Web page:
The Dog’s Nose Knows
You won’t believe what these working dogs can smell.
Part 1 of 2
Part I: Sniffing to Help Animals
Eagerly leaning over the boat’s bow as if ready to plunge into the water and drag his human companion in with him, Tucker may seem like any water-loving Labrador Retriever — except that his tail wags excitedly for an odd reason. He smells orca dung.
Considered the world’s first dog to make a living finding the scat of endangered killer whales, Tucker knows that when he smells that smell, it means one thing: The ball-crazed dog — and drug-sniffing-school dropout — finally gets to play with his favorite toy. It’s his reward for alerting University of Washington researchers to the hard-to-find feces.
Courtesy Fred Felleman
By analyzing the poop, scientist Sam Wasser, Ph.D., and his team hope to better answer a bedeviling question: What is killing the killer whales of the Pacific Northwest?
Dung analysis is a kind method of research because it avoids the need to chase elusive animals to take blood or tissue samples. Instead, Tucker can help orcas without even seeing one. Dung reveals many things, including what an animal eats and its DNA. If cortisol levels are high in scat gathered when whale-watching tourist boats are nearby, that could mean orcas grow stressed by sightseers. If the level of thyroid hormone is low, it could mean orcas aren’t finding enough salmon to eat. Or that toxins in northwestern U.S. waters may play a role in the whales’ declining numbers — now at about 90, down from 97 in the 1990s.
Increasingly, researchers employ dogs like Tucker to use their sensational sense of smell to benefit fellow animals.
Wasser’s UW Center for Conservation Biology has an in-house team of about 13 canine sniffers, all “maniac dogs,” Wasser says, who appeared destined for euthanasia until their overzealous passion for chasing balls made them clear candidates for sniffing jobs. To initially find them, a team member walked past their kennels while bouncing a ball. If a dog went ballistic, they took him to play fetch outside. If he refused to drop the ball even while relieving himself (or let it go only briefly), he passed the first test to join Wasser’s team.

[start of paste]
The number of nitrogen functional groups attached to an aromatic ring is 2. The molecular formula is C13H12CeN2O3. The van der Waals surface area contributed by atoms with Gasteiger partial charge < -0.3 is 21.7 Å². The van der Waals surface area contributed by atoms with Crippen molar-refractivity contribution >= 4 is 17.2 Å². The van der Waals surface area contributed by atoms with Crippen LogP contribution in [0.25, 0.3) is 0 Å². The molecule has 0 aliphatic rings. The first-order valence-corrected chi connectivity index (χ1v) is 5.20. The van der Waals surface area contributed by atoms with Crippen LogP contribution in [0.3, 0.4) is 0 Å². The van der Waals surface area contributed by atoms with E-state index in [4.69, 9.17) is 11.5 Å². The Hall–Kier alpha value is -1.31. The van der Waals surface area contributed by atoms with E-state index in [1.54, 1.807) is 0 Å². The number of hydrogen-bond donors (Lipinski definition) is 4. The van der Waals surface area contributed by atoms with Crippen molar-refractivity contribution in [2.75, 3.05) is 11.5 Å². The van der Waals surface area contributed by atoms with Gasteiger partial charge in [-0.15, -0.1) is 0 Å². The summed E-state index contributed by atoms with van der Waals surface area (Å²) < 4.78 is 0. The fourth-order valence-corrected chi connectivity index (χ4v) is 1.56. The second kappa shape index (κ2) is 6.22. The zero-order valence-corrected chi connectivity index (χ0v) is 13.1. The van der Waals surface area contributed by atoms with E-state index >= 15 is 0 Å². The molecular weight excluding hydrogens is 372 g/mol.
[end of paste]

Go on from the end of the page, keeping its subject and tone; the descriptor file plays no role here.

Training involves teaching the dog to associate, say, the scent of orca scat with the prized ball. For example, a dog will stand by a series of five holes, one of which contains the desired scent. The trainer says: “Find!” As soon as the dog sticks his nose in the correct hole, the trainer produces a hidden ball and gives it to the dog. After several tries, the dog learns: “Hmm, whenever I smell that smell, I get the ball. I love that smell!”
In this way, Mason, another rescued black Lab, learned to sniff out the scat of caribou, moose, and wolf, and did so in 2-foot-deep Canadian snow! An oil company is poised to drill wells in the province of Alberta’s sands, believed to contain the largest oil reserves outside the Middle East. As part of an environmental assessment of the area, Wasser’s team is trying to learn: With new roads coming in, does the dung reveal high levels of stress hormones? Is pollution impacting the animals’ food? Suppressing their immune system? So far, Wasser says, it’s too early to tell.
Helping scientists track at-risk wildlife
is what these dogs do best. Labrador Retriever Mason assists University of Washington researchers.
Courtesy Bud Marks
Mason also padded through hot Brazil’s most biologically diverse tropical savannah, the Brazilian Cerrado, to find scat from puma, cougar, maned wolf, and giant armadillo. As wild lands quickly make way for agriculture, Wasser’s team is examining stress hormones in wildlife droppings and taking note of where Mason finds them. The team hopes to learn: How much land do these wide-ranging animals need to live in the wild?
Mason and two other dogs in the past year helped find 366 scat samples from giant anteater — “more than anybody has ever gotten in the whole history” of anteater studies, Wasser says. “Absolutely fantastic.”
Probably the most famous dog helping native animals is Python Pete, the python-tracking Beagle at Florida’s Everglades National Park. About 15 reporters a day call park spokesperson Linda Friar about the python problem, famously depicted in that photo of a python exploding upon eating an alligator. Abandoned in the swamp by irresponsible pet owners, pythons can grow to 400 pounds and exceed 20 feet in length while eating prey needed by native alligators. No one knows how many lurk in the park, but officials removed more than 150 in 2006 without canine help.
Pete is leashed during his pursuits. “He’s too small and naïve to fend off alligators or large pythons,” notes park biologist Lori Oberhofer.
Beagle Pete tracks pythons
in the Everglades.
Courtesy Everglades National Park
Pete was just a pup when Oberhofer chose the friendly Beagle because of the breed’s “scenting ability, enthusiastic nature, small size, and nice personality.” She admits, though, that most of it was personal preference. Many breeds and mixes can be trained as detector dogs.
Pete and the other sniffer dogs mentioned here share another trait — they’re adorable, and thus great for public relations. Whenever someone meets Tucker, the orca helper, he invariably jumps up, his strong 75-pound body leaping with full force.
“I think he’s almost broken two people’s noses jumping up on them in excitement,” Wasser says. “We always have to warn people: ‘Don’t bend over.’”
Sally Deneen is a DOG FANCY contributing editor who lives in Seattle.
Part 1: Sniffing to Help Animals | Part 2: Sniffing to Help Humans
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